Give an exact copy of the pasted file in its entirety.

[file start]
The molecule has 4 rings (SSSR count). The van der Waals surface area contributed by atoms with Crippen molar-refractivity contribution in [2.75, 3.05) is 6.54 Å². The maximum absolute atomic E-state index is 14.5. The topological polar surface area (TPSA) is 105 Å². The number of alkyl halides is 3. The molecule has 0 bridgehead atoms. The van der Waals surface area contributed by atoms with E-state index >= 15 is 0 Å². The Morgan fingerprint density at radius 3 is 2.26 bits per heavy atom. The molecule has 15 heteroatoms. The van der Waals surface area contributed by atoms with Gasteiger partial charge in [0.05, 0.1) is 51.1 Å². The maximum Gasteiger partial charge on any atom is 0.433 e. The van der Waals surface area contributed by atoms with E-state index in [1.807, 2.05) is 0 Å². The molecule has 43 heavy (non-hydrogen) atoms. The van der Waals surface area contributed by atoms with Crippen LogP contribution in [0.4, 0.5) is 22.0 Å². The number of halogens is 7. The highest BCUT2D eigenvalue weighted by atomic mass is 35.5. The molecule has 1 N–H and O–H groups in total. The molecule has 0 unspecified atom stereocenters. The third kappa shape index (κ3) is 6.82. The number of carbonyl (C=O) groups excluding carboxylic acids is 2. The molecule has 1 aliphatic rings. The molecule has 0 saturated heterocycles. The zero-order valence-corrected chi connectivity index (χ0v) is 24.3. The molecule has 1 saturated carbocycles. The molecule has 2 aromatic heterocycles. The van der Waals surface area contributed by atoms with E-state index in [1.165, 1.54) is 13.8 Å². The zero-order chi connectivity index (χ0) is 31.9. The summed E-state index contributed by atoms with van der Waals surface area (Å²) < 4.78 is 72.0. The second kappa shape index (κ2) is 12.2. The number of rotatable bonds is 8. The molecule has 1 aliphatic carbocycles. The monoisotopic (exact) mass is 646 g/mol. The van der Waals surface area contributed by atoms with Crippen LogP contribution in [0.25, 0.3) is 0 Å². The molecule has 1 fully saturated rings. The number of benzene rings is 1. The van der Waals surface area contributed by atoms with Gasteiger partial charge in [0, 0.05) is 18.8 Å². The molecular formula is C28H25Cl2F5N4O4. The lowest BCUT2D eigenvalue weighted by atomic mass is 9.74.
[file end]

The molecule has 4 rings (SSSR count). The van der Waals surface area contributed by atoms with Crippen molar-refractivity contribution in [2.75, 3.05) is 6.54 Å². The maximum absolute atomic E-state index is 14.5. The topological polar surface area (TPSA) is 105 Å². The number of alkyl halides is 3. The molecule has 0 bridgehead atoms. The van der Waals surface area contributed by atoms with E-state index >= 15 is 0 Å². The Morgan fingerprint density at radius 3 is 2.26 bits per heavy atom. The molecule has 15 heteroatoms. The van der Waals surface area contributed by atoms with Gasteiger partial charge in [0.05, 0.1) is 51.1 Å². The maximum Gasteiger partial charge on any atom is 0.433 e. The van der Waals surface area contributed by atoms with E-state index in [1.807, 2.05) is 0 Å². The molecule has 43 heavy (non-hydrogen) atoms. The van der Waals surface area contributed by atoms with Crippen LogP contribution in [0.4, 0.5) is 22.0 Å². The number of halogens is 7. The highest BCUT2D eigenvalue weighted by atomic mass is 35.5. The molecule has 1 N–H and O–H groups in total. The molecule has 0 unspecified atom stereocenters. The third kappa shape index (κ3) is 6.82. The number of carbonyl (C=O) groups excluding carboxylic acids is 2. The molecule has 1 aliphatic rings. The molecule has 0 saturated heterocycles. The zero-order valence-corrected chi connectivity index (χ0v) is 24.3. The molecule has 1 saturated carbocycles. The molecule has 2 aromatic heterocycles. The van der Waals surface area contributed by atoms with E-state index in [1.165, 1.54) is 13.8 Å². The zero-order chi connectivity index (χ0) is 31.9. The summed E-state index contributed by atoms with van der Waals surface area (Å²) < 4.78 is 72.0. The second kappa shape index (κ2) is 12.2. The number of rotatable bonds is 8. The molecule has 1 aliphatic carbocycles. The monoisotopic (exact) mass is 646 g/mol. The van der Waals surface area contributed by atoms with Crippen LogP contribution in [0.25, 0.3) is 0 Å². The molecule has 1 fully saturated rings. The number of benzene rings is 1. The van der Waals surface area contributed by atoms with Gasteiger partial charge in [0, 0.05) is 18.8 Å². The molecular formula is C28H25Cl2F5N4O4. The lowest BCUT2D eigenvalue weighted by atomic mass is 9.74.